Adafruit NeoPixel Shield - 40 RGBW - Warm White - ~3000K
Put on your sunglasses before putting this shield onto your 'duino - 40 eye-blistering RGBW LEDs adorn the NeoPixel shield for a blast of configurable color. Arranged in a 5x8 matrix, each pixel is individually addressable. Only one pin (Digital #6) is required to control all the LEDs. You can cut a trace and use nearly any other pin if you need some customization.
This is the Warm White RGBW version. We also have this NeoPixel Shield in Natural White, Cool White, and good ole RGB!
The NeoPixel is 'split', one half is the RGB you know and love, the other half is a white LED with a yellow phosphor. Unlit, it resembles an egg yolk. Lit up these are insanely bright (like ow my eye hurts) and can be controlled with 8-bit PWM per channel (8 x 4 channels = 32-bit color overall). Great for adding lots of colorful + white dots to your project!
To make it easy to start, the LEDs are by default powered from the 5V onboard Arduino supply. As long as you aren't lighting up all the pixels full power white that should be fine. If you want to power the shield with an external power supply, solder in the included terminal block (pro-tip: put it on the bottom of the board so it doesn't stick up) to wire in an external 4-6VDC power supply - that power supply will also power the Arduino and shield. If you want to use the terminal block to power the shield but keep the Arduino itself on DC or USB power only, cut the center of the solder jumper to the right of the terminal block. There's a polarity protection FET on the external input in case you wire the power backwards (we would never do that, it was, umm, a friend of ours, yeah that's it!)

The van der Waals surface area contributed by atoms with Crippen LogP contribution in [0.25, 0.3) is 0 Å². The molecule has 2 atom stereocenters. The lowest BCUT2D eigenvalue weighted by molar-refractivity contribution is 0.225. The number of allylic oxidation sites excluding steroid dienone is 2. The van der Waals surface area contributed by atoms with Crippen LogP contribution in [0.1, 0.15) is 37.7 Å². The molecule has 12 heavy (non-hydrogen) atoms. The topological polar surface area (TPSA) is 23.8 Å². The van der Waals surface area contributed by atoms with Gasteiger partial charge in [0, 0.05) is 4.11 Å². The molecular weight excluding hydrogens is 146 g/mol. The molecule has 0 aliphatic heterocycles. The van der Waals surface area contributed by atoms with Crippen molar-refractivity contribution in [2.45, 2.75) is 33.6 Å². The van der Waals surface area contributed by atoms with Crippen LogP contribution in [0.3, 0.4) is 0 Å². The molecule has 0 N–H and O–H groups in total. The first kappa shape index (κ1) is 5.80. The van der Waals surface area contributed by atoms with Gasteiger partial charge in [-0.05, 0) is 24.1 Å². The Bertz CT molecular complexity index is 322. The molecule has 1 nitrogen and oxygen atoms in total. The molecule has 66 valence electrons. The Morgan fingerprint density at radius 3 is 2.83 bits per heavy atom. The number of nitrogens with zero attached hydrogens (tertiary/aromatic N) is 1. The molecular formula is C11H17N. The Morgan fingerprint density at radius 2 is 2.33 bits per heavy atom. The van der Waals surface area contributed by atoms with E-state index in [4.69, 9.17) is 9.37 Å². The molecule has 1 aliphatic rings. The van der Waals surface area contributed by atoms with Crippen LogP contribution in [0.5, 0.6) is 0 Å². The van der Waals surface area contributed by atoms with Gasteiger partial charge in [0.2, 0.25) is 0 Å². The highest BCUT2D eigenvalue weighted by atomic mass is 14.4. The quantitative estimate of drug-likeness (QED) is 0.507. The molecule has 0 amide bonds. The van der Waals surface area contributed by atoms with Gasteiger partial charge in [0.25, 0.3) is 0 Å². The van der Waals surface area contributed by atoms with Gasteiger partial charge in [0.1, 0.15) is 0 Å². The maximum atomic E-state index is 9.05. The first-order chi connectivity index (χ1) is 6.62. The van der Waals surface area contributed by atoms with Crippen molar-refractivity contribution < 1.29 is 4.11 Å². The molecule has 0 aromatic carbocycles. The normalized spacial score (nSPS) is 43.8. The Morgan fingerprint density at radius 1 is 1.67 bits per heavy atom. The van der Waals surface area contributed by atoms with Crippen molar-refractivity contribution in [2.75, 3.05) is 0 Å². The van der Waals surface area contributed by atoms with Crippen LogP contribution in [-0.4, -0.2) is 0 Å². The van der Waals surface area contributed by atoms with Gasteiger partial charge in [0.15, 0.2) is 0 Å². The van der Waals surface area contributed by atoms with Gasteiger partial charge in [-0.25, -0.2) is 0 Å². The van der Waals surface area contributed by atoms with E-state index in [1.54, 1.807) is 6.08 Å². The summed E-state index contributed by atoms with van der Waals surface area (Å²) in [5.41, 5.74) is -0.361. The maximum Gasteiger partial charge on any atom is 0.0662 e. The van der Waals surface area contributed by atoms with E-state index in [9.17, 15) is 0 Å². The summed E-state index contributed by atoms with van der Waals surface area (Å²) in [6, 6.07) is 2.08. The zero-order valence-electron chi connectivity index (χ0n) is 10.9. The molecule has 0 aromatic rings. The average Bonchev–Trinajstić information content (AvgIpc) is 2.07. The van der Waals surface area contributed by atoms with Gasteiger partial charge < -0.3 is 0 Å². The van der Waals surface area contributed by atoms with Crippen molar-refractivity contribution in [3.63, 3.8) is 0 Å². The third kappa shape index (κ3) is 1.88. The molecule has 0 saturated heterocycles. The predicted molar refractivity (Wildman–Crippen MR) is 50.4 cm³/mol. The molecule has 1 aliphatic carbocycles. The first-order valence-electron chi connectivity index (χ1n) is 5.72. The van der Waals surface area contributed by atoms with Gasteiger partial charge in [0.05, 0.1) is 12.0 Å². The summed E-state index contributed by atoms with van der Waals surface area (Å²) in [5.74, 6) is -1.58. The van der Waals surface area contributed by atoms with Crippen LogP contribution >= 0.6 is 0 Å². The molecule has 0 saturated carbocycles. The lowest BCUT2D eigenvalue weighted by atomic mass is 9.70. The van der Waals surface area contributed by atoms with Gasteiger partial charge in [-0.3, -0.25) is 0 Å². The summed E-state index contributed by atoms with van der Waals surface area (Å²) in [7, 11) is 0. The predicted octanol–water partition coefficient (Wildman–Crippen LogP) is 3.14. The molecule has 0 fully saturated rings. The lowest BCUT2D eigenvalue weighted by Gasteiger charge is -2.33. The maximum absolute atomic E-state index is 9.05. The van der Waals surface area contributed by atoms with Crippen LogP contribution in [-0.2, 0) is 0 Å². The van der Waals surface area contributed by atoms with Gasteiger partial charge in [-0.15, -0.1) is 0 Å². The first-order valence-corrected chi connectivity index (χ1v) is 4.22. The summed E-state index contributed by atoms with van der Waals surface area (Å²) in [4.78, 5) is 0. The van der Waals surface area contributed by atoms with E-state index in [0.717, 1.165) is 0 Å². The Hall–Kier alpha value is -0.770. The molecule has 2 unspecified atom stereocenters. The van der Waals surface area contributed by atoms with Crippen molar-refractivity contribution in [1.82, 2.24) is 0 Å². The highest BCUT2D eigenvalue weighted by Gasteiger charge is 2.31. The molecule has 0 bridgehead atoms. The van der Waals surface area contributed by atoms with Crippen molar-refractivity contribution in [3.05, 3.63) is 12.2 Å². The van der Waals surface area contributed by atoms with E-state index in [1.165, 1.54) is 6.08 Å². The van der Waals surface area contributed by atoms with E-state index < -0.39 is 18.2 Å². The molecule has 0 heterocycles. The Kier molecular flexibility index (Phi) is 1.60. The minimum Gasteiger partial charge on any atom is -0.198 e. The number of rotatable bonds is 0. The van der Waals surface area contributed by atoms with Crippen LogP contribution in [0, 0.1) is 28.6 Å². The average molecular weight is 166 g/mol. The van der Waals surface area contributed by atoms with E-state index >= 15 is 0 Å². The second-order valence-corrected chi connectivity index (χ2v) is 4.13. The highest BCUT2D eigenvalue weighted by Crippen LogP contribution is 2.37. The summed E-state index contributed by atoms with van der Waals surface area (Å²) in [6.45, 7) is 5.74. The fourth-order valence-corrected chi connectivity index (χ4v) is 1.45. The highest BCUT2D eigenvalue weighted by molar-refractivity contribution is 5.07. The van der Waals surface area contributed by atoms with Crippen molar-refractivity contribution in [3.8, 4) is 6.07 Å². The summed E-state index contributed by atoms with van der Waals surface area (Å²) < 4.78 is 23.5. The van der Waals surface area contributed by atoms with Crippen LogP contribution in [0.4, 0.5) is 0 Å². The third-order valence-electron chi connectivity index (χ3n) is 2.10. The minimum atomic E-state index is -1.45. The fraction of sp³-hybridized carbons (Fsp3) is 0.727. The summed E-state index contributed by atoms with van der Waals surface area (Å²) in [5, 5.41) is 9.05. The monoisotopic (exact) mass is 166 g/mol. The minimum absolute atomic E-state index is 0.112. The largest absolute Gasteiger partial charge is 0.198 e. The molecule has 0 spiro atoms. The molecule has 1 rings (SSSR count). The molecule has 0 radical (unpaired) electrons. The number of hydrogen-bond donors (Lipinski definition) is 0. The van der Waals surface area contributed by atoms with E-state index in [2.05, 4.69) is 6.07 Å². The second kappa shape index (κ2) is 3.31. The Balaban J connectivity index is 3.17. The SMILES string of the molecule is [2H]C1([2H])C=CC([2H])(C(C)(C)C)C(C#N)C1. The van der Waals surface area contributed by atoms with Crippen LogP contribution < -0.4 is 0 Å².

If, say, you need MORE blinky, you can chain these together. For the second shield, connect the DIN connection to the first shield's DOUT. Also connect a ground pin together and power with 5V. There you go! You can chain as many as you'd like although after 5 or more shields you may run low on RAM if you're using an UNO.
We include both stacking headers and plain headers. Use whichever you prefer - there isn't a lot of space left over for the 'duino pin breakouts so if you want to wire up some other outputs or sensors the stacking headers are good. For a slim sturdy look, solder on the plain headers.